Though PC-maker earnings this week confirmed sales declines for the second quarter, vendors and analysts underscored signs of a recovery in technology for the second half of the year.
Dell's fiscal second-quarter earnings declined by 23 percent to US$472 million on weak PC sales, the company said Thursday. Revenue dropped 22 percent to $12.76 billion. But the second-largest PC maker in the world stressed a positive outlook.
"If current demand trends continue, we expect revenue for the second half of the year to be stronger than the first half," said CEO Michael Dell in a statement.
Globally, things are looking better than expected for the chip industry, according to a Gartner report
released Wednesday. The market research company now forecasts worldwide chip revenue to hit $212 billion this year, down 17.1 percent from last year. The figure is better than its prior forecast, which called for a 22.4 percent decline.
Demand for PCs and mobile phones as well as consumer electronics gear like LCD TVs is higher than what was expected earlier in the year, Gartner said. At least part of the demand was fueled by government stimulus efforts around the world, Gartner said, specifically citing China's recovery package as key to a global economic recovery.
Taiwan-based contract manufacturer Quanta Computer reported results that declined from last year, but like Dell stressed positive news. The company said Tuesday that it suffered a 2.6 percent decline in its second-quarter net profit, which dropped to 4.9 billion New Taiwan dollars (US$149.4 million). However, it said that the launch of Windows 7 in October will help boost notebook PC sales.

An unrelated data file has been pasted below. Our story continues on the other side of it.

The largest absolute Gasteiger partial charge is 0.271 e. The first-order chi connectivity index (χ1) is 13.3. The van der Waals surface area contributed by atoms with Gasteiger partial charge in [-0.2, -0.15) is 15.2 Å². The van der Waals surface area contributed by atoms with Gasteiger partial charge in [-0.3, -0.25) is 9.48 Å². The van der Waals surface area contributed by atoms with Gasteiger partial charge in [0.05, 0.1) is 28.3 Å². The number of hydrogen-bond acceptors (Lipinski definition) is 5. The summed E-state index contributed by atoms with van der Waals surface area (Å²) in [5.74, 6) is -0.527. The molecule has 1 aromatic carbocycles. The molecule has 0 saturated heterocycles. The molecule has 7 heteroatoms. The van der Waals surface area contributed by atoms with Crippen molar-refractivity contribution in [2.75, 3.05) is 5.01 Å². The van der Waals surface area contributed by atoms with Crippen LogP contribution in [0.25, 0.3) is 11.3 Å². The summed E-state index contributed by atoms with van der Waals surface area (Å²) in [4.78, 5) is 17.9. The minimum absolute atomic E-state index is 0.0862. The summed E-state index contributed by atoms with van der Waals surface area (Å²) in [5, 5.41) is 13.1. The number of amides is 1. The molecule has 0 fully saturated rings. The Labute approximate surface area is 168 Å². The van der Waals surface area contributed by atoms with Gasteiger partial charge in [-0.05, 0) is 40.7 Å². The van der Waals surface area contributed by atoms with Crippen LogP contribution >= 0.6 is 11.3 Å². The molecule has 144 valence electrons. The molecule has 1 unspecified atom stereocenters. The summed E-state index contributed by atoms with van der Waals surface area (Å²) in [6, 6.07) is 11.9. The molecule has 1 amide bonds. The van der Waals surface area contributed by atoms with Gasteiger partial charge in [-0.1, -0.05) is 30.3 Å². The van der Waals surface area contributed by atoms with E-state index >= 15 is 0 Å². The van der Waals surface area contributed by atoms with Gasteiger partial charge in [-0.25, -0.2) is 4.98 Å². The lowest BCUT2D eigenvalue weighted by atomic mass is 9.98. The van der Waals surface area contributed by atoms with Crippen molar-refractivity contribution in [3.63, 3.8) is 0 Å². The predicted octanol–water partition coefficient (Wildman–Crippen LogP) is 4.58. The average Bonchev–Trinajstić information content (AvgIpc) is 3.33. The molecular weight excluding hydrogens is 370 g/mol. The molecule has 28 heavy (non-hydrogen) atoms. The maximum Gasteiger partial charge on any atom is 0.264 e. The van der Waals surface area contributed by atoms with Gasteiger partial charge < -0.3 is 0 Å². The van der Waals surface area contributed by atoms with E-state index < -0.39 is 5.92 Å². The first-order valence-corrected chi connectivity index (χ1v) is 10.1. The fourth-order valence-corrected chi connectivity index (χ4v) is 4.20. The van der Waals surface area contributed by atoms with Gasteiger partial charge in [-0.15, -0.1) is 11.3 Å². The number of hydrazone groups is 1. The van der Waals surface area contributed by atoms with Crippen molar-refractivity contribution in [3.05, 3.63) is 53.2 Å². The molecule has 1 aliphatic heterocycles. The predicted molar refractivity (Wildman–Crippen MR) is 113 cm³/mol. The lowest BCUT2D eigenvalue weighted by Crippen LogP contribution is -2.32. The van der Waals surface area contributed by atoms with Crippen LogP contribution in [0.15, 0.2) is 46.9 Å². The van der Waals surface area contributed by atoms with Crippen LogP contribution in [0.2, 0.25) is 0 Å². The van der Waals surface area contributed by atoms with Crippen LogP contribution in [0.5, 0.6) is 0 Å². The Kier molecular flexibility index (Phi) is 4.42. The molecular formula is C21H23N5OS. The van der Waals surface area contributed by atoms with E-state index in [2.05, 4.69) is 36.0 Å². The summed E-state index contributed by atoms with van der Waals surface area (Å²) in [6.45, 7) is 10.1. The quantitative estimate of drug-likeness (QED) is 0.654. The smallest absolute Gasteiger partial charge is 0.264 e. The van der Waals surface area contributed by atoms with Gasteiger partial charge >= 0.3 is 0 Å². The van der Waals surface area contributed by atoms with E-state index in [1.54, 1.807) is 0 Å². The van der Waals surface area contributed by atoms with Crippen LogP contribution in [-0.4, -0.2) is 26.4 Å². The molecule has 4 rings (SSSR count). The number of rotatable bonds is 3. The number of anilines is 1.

Acer, also based in Taiwan, on Thursday said second-quarter earnings declined to NT$2.3 billion, from NT$2.93 billion a year earlier. However, the earnings met expectations of analysts surveyed by Dow Jones Newswires, according to the Wall Street Journal.
Meanwhile, India's PC market looks like it's getting healthier, according to IDC India. PC shipments in the second quarter increased sequentially from the first quarter by 5.2 percent to 1.77 million units, the market research company said Wednesday. The Indian market also posted sequential quarterly growth in the first quarter, which suggests that a recovery is under way, according to IDC analyst Kapil Dev Singh.
In the U.S., the number of large companies planning on reducing IT staff continues to decline rapidly, indicating the country's tech sector is experiencing a developing trend toward recovery, according to data released by CDW IT Monitor Thursday.
Currently, 10 percent of large companies say they may be reducing IT staff in the next six months, down from 17 percent in February, according to the August CDW IT Monitor report.
"The fact that the largest employers are decreasing planned job cuts in IT is an encouraging sign in the marketplace as we continue to make small steps toward recovery," said CDW's Mark Gambill in a statement. "While we're not there yet, this is a positive step that paves the way for future hiring and creates a more stable environment across the industry," he said.
Investors have appeared confident that the tech sector will lead the way out of the recession. With at least six weeks to go before third-quarter sales figures are reported, and with many traders on vacation, trading on U.S. markets has been listless lately. But tech vendors continue to outperform companies in other sectors on U.S. exchanges.
By midweek, shares of computer companies on the Nasdaq exchange were up 44 percent for the year, while Nasdaq telecom stocks were up by 40 percent. The broad Dow Jones Composite, meanwhile, was up by only 6 percent.
News on the macro economy has also helped prop up tech vendor shares on U.S. exchanges. Second-quarter gross domestic output declined by 1 percent, according to the U.S. Commerce Department Thursday. The report confirmed earlier government estimates. Many market watchers had expected a 1.5 percent decline. The latest GDP figure has led some industry watchers to expect growth to return in the current quarter.